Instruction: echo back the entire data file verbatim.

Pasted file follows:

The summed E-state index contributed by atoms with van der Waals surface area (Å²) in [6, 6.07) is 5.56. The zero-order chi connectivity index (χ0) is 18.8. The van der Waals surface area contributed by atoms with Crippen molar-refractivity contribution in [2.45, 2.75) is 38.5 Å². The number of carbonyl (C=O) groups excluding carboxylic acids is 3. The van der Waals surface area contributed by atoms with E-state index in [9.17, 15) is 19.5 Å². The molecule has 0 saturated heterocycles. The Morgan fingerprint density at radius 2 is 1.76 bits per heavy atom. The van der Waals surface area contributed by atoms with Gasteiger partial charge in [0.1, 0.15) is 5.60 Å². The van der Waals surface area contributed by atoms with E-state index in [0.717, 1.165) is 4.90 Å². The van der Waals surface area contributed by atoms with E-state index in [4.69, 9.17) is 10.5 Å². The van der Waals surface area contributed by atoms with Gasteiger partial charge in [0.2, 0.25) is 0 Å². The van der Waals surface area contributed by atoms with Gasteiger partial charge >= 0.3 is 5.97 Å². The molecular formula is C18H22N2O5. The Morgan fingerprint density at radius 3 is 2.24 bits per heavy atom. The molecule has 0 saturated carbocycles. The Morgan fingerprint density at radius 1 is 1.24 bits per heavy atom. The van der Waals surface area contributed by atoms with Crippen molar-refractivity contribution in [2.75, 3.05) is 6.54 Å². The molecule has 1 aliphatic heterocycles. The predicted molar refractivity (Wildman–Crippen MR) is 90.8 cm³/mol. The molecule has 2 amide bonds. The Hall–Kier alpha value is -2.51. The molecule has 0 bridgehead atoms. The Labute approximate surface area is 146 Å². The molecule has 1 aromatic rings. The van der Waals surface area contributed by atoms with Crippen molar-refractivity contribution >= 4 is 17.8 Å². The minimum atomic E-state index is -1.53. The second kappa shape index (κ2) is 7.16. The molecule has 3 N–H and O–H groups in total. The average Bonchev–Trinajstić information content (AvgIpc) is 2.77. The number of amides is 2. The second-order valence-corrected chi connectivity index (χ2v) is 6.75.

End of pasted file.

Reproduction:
The summed E-state index contributed by atoms with van der Waals surface area (Å²) in [6, 6.07) is 5.56. The zero-order chi connectivity index (χ0) is 18.8. The van der Waals surface area contributed by atoms with Crippen molar-refractivity contribution in [2.45, 2.75) is 38.5 Å². The number of carbonyl (C=O) groups excluding carboxylic acids is 3. The van der Waals surface area contributed by atoms with E-state index in [9.17, 15) is 19.5 Å². The molecule has 0 saturated heterocycles. The Morgan fingerprint density at radius 2 is 1.76 bits per heavy atom. The van der Waals surface area contributed by atoms with Gasteiger partial charge in [0.1, 0.15) is 5.60 Å². The van der Waals surface area contributed by atoms with E-state index in [0.717, 1.165) is 4.90 Å². The van der Waals surface area contributed by atoms with E-state index in [4.69, 9.17) is 10.5 Å². The van der Waals surface area contributed by atoms with Gasteiger partial charge in [0.2, 0.25) is 0 Å². The van der Waals surface area contributed by atoms with Gasteiger partial charge >= 0.3 is 5.97 Å². The molecular formula is C18H22N2O5. The Morgan fingerprint density at radius 3 is 2.24 bits per heavy atom. The molecule has 0 saturated carbocycles. The Morgan fingerprint density at radius 1 is 1.24 bits per heavy atom. The van der Waals surface area contributed by atoms with Crippen molar-refractivity contribution in [2.75, 3.05) is 6.54 Å². The molecule has 1 aliphatic heterocycles. The predicted molar refractivity (Wildman–Crippen MR) is 90.8 cm³/mol. The molecule has 2 amide bonds. The Hall–Kier alpha value is -2.51. The molecule has 0 bridgehead atoms. The Labute approximate surface area is 146 Å². The molecule has 1 aromatic rings. The van der Waals surface area contributed by atoms with Crippen molar-refractivity contribution >= 4 is 17.8 Å². The minimum atomic E-state index is -1.53. The second kappa shape index (κ2) is 7.16. The molecule has 3 N–H and O–H groups in total. The average Bonchev–Trinajstić information content (AvgIpc) is 2.77. The number of amides is 2. The second-order valence-corrected chi connectivity index (χ2v) is 6.75.